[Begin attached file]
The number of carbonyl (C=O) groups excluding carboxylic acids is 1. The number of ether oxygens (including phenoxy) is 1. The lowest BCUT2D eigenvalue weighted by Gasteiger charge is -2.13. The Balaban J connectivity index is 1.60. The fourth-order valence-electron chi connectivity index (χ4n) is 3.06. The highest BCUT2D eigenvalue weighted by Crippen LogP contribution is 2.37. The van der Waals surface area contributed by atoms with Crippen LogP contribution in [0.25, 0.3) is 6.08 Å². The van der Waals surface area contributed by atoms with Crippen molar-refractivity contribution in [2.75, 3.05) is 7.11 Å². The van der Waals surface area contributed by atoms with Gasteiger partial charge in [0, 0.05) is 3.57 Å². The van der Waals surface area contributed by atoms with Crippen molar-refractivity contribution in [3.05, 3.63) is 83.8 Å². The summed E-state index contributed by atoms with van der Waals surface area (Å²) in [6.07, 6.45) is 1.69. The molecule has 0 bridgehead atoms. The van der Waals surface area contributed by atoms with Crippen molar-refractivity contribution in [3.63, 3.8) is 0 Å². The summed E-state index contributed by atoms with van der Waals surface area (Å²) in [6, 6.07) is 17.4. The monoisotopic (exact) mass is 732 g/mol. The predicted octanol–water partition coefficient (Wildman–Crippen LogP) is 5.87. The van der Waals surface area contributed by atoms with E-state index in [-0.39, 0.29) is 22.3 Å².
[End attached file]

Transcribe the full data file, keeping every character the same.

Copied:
The number of carbonyl (C=O) groups excluding carboxylic acids is 1. The number of ether oxygens (including phenoxy) is 1. The lowest BCUT2D eigenvalue weighted by Gasteiger charge is -2.13. The Balaban J connectivity index is 1.60. The fourth-order valence-electron chi connectivity index (χ4n) is 3.06. The highest BCUT2D eigenvalue weighted by Crippen LogP contribution is 2.37. The van der Waals surface area contributed by atoms with Crippen LogP contribution in [0.25, 0.3) is 6.08 Å². The van der Waals surface area contributed by atoms with Crippen molar-refractivity contribution in [2.75, 3.05) is 7.11 Å². The van der Waals surface area contributed by atoms with Gasteiger partial charge in [0, 0.05) is 3.57 Å². The van der Waals surface area contributed by atoms with Crippen molar-refractivity contribution in [3.05, 3.63) is 83.8 Å². The summed E-state index contributed by atoms with van der Waals surface area (Å²) in [6.07, 6.45) is 1.69. The molecule has 0 bridgehead atoms. The van der Waals surface area contributed by atoms with Crippen molar-refractivity contribution in [3.63, 3.8) is 0 Å². The summed E-state index contributed by atoms with van der Waals surface area (Å²) in [6, 6.07) is 17.4. The monoisotopic (exact) mass is 732 g/mol. The predicted octanol–water partition coefficient (Wildman–Crippen LogP) is 5.87. The van der Waals surface area contributed by atoms with E-state index in [-0.39, 0.29) is 22.3 Å².